Chinese “Char Siu” Style Ribs

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Char Siu (叉燒) is a time honoured tradition of slowly roasting meats either on spits over an open flame or in large wood-burning rotisserie ovens. The meat is normally coated in a very flavourful sauce before it’s roasted and the long roasting time gives the meat a deeply rich barbecued flavour. Char Siu is just one type of the largely popular Siu Mei (categorised as any roasted meat) in the Guangdong (Canton) province of China.

The normal cuts of meat used to make Char Siu are boneless cuts such as pork loin, belly, butt (actually a shoulder cut) and neck. The traditional method is to spear the meat on long forks and to roast it in a closed wood-fired oven, similar to the Fornetto or to roast it over an open flame. In fact the name Char Siu translates literally to Fork Roast. Seeing as it’s almost impossible to spear a rack of ribs you can imagine that, traditionally speaking, ribs were not roasted in this manner however, marinating the ribs Char Siu style and placing them on the racks in the Fornetto works like a charm!*

Char Siu spices are a mix of honey, fermented red bean curd, dark soya sauce, hoisin sauce, sherry or rice wine and the infamous Chinese five-spice powder. The addition of red food-colouring is extremely popular but entirely up to you if you choose to use it. I apply the mixture to the ribs a day before I’m planning on cooking them to allow all the flavour to be fully imparted into the meat. As ribs are a tougher cut of meat, they benefit from the longer marinating period.[

When placing your ribs in the Fornetto be sure to place a water bath in the bottom of the cooking chamber. The steam will help tenderise the ribs as they cook. Alternatively, for extremely tender ribs, they can be boiled for about an hour and allowed to cool before applying the marinade. This may benefit anyone that prefers less fatty ribs as well, as the boiling process removes a large percentage of the naturally occurring fat.

Once the ribs start shrinking away from the bones, and much of the fat has dripped into the water bath below, the bath can be removed and the ribs should be cooked further allowing them to brown. A moderate temperature of 160C (approximately 320F) should be observed during the entire cooking process. Remember that the key to cooking really tender ribs in the Fornetto is long slow cooking at a moderate temperature. Be sure that when using the Fornetto to always wear your protective gloves.

In Hong Kong, mainland China and in Chinatowns across the globe, Char Siu is frequently displayed hanging in windows after it has been roasted. It can either be consumed directly at the Siu Mei establishment for lunch alongside another roasted meat and a starch, such as steamed white rice. It can also be taken home and used a main dish for a more elaborate family meal. Char Siu is frequently purchased for use as an ingredient in different appetisers such as Char Siu Bao, a bun filled with Char Siu that is then steamed. It’s also used in various types of Dim Sum dishes. In Southeast Asian cuisine, Char Siu is almost always served as part of a rice dish along with sliced vegetables drizzled with a mix of sweet and salty sauces. Thailand uses it frequently as an ingredient in noodle soups. In the Pacific Rim, and most notably in Hawaii, Char Siu chicken is just as popular as Char Siu pork and follows almost exactly the same ingredient list as the Chinese however, the fermented red bean curd is often simply replaced by red food colouring for convenience. In Hawaii, it can be found cooking in a Imu pit, a traditional Hawaiian underground oven.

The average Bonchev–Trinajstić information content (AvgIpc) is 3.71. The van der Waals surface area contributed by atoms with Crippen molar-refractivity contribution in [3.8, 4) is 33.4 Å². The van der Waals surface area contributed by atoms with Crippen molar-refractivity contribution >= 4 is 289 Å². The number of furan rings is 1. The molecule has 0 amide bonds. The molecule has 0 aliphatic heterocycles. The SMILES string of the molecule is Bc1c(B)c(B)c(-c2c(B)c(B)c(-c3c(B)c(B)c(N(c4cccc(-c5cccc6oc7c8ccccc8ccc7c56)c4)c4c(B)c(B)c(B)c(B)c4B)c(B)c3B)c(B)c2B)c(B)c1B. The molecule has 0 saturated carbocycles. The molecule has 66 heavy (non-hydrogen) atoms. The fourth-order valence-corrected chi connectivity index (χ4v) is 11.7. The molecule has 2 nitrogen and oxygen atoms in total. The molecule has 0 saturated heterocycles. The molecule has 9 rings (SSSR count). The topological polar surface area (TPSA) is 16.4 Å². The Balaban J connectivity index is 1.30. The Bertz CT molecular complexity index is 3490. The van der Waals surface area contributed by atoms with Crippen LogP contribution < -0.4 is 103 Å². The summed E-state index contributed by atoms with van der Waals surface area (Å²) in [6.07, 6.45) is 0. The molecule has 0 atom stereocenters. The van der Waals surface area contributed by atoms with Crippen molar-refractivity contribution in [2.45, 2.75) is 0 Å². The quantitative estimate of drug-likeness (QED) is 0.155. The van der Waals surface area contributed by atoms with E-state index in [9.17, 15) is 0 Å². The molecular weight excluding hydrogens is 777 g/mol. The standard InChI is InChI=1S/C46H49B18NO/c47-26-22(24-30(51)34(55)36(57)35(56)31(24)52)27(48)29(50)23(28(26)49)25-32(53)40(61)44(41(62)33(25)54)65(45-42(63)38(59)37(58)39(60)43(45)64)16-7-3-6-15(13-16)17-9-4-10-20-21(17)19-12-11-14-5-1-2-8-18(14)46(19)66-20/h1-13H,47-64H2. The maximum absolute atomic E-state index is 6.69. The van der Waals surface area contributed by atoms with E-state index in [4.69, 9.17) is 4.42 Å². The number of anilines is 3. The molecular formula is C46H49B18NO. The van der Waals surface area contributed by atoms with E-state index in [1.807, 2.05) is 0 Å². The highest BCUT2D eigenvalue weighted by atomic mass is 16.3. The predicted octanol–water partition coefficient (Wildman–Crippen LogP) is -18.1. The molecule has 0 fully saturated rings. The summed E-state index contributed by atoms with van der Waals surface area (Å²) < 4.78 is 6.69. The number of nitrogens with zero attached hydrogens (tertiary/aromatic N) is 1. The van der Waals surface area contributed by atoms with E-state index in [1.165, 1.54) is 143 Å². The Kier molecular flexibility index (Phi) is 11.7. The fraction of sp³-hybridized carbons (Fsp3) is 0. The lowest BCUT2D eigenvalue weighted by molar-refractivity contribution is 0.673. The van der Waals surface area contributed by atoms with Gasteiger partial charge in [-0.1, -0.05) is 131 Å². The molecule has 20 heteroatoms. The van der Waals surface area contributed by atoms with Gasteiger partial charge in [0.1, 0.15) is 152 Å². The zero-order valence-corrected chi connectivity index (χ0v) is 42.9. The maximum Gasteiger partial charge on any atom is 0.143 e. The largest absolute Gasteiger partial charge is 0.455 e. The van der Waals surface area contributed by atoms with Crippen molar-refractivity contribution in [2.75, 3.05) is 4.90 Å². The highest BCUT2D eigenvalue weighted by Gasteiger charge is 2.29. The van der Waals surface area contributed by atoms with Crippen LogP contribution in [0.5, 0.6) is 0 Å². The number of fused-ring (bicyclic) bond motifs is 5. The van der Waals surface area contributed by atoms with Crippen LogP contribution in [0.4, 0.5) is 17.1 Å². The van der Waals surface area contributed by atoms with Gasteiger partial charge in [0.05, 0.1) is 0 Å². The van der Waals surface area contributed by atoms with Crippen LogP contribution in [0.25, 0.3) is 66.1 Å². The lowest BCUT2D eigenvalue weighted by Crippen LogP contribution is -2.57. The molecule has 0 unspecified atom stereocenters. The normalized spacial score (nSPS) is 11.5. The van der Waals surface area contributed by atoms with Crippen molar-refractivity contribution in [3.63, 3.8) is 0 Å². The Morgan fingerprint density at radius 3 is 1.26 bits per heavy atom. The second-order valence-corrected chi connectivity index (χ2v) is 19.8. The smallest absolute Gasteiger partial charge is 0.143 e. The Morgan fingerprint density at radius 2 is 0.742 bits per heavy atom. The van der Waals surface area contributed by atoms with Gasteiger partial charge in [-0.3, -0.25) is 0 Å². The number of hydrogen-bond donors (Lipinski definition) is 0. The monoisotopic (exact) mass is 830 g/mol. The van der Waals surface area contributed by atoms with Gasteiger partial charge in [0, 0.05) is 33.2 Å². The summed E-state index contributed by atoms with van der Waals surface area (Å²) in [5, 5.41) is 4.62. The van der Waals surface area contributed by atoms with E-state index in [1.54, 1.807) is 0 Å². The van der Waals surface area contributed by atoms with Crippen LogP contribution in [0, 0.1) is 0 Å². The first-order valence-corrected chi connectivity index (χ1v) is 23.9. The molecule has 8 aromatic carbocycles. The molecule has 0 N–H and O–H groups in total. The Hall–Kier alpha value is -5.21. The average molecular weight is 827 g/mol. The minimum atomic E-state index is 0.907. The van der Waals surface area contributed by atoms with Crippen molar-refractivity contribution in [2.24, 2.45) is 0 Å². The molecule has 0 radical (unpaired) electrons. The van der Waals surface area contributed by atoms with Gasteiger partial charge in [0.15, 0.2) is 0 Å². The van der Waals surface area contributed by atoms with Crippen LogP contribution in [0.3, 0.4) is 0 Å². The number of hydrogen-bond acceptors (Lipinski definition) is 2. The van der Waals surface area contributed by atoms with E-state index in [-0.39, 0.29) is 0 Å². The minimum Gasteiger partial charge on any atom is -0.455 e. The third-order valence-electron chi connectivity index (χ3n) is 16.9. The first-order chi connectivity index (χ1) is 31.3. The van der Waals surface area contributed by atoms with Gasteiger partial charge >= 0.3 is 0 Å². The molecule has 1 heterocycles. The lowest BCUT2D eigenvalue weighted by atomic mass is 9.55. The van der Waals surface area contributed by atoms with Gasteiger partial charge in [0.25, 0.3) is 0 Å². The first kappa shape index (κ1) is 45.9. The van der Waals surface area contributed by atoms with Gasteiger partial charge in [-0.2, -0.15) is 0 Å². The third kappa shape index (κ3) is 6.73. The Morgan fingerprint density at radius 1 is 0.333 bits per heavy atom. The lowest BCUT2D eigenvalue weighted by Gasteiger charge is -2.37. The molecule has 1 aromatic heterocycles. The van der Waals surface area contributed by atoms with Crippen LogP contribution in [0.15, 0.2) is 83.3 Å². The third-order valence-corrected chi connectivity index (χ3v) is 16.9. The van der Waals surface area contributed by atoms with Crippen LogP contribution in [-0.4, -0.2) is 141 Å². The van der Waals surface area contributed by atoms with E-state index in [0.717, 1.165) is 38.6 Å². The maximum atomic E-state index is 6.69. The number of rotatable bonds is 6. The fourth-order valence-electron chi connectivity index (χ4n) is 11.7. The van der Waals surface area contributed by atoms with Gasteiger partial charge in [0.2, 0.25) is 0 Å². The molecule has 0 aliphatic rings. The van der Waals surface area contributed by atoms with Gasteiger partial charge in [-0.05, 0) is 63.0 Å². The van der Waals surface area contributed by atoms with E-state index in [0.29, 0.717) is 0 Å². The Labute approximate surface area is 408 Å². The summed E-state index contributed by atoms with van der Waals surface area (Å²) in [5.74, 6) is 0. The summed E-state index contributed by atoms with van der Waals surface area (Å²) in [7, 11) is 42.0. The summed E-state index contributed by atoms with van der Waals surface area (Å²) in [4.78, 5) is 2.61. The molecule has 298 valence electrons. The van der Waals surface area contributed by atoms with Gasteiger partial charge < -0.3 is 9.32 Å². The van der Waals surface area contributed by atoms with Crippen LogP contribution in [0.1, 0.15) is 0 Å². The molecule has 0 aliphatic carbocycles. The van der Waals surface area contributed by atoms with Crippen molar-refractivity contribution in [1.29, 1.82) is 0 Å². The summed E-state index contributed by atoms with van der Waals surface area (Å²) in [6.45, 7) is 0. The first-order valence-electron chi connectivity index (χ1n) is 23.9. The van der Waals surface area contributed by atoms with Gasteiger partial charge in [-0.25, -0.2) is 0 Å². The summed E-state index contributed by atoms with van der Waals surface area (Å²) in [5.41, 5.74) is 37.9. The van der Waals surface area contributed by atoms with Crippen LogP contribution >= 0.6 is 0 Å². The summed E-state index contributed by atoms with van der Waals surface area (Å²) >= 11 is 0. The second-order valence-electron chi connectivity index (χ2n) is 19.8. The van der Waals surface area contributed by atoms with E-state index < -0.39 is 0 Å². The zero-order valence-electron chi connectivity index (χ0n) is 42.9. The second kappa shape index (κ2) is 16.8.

Char Siu is becoming evermore popular around the world and as such, different cuts of meat are being prepared “Char Siu” style such as the ribs I’ve done here. In fact, chefs from around the globe and most notably those from around the Pacific Rim, from Australia to California, are using “Char Siu” style meats in their cuisine and creations. It seems the sky is the limit when it comes to meat, poultry and some seafood done “Char Siu” Style!

As I mentioned earlier, in China, whole pieces of Char Siu are often purchased from the Siu Mei and taken home to serve as a main dish with steamed white rice on the side. Feel free to accompany it with any Chinese vegetable such as the flowering Chinese cabbage seen above, in a stir-fry. I always serve my Char Siu with a hot sauce such as Sambal or Sriracha for that extra spicy kick.

Char Siu can be eaten pipping hot right from the Fornetto or at room temperature. When preparing Char Siu meats on the bone remember that they should be cooked through properly. Pork’s safe internal temperature was listed at 70C (roughly 160F) but has recently been lowered to a recommended internal temperature of 63C (roughly 145F) when cooked. Check the recommended guidelines in your country for more information and use a meat thermometer if unsure.

*Feel free to use your conventional oven, kamado or smoker instead of a Fornetto Oven!

Click here for my Char Siu recipe.

You’re in for a treat. Enjoy!

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